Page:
Enfants de mon Silence (2009) is a setting of Les Pas, a poem by Paul Valery. As I begun setting the text, I noticed an immediate resemblance in tone to Debussy’s Des pas sur la neige. I decided to take the Debussy prelude as a point of departure for the composition of the music. Although direct quotation does not happen much in Enfants..., its array of musical materials is completely derived from Des Pas....
String Quartet (2012) derives from Robert Schumann’s Der Dichter spricht. Despite its brevity, the closing number of the Kinderszenen displays in quite sophisticated fashion many of my core compositional concerns at the time: continuity of form, processual treatment of harmonic color, and careful unraveling of thematic information. In String Quartet, the original work by Schumann progressively emerges out of music composed by me, to appear stated almost in full towards the end. String Quartet is dedicated to Gerardo Gandini, my first mentor in Buenos Aires. Schumann's music was a recurrent "found object" in his composing.
On Love (2016) is a peculiar take on the radio soap-opera genre. It is in three movements and features two distinct superimposed layers: music and text. The music layer, performed by the instruments and the soprano, constitutes an idiosyncratic re-imagination of William Byrd’s masses. The second layer (that remains "tacet" until the beginning of the second movement) is performed by the actors and could be described as "speech-music". The material employed to compose this second layer is every sentence in Shakespeare's Romeo and Juliet that features the word “love” plus fragments of two soliloquies: Juliet's in the balcony (act 2, scene 2) and Romeo's at the grave (act 5, scene 3). Click here for more information, a list of performing personnel, and a video of the complete work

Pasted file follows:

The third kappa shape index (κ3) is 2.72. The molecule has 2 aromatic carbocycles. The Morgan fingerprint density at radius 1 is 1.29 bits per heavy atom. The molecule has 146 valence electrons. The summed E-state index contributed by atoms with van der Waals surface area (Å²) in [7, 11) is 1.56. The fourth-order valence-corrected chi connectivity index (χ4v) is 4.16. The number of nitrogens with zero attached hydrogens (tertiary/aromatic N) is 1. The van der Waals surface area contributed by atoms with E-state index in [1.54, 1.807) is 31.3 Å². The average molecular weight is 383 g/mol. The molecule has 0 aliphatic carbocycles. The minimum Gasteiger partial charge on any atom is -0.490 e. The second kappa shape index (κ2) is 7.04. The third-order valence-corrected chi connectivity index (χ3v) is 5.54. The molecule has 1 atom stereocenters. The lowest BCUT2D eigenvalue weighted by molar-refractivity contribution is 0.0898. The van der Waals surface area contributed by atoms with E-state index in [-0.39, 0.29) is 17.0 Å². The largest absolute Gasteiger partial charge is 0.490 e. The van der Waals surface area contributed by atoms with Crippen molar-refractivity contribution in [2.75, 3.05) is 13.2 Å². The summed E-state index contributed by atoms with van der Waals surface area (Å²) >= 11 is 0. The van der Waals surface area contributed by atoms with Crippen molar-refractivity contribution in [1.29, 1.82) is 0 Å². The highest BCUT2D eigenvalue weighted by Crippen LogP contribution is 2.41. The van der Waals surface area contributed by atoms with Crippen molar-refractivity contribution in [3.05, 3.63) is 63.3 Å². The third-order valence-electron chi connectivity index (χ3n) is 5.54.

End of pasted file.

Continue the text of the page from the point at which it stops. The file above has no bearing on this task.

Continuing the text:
Proa (2017) is the cornerstone of a larger exchange between Delfos Danza and Ensemble Dal Niente and their respective home cities of Mazatlán and Chicago. Choreography and music revolve around ideas of voyage and displacement, incorporating related imagery such as water, circle, and mirror. The prepared piano mirrors the harp. Its preparation involves a device –built out of cell phone motors– that activates the strings of the piano to produce sounds uncharacteristic of the instrument. All these sounds are performed “live”. Dance and music portray different yet complementary realities. The choreography employs both emotionally and politically charged symbols. The music, on the other hand, is cold, distant and somewhat indifferent. The sound surrounds the dancers immersing them in a multilayered texture while the movement of the dancers lends the music a rhythmic frenzy it does not possess on its own. Click here for more information on the project.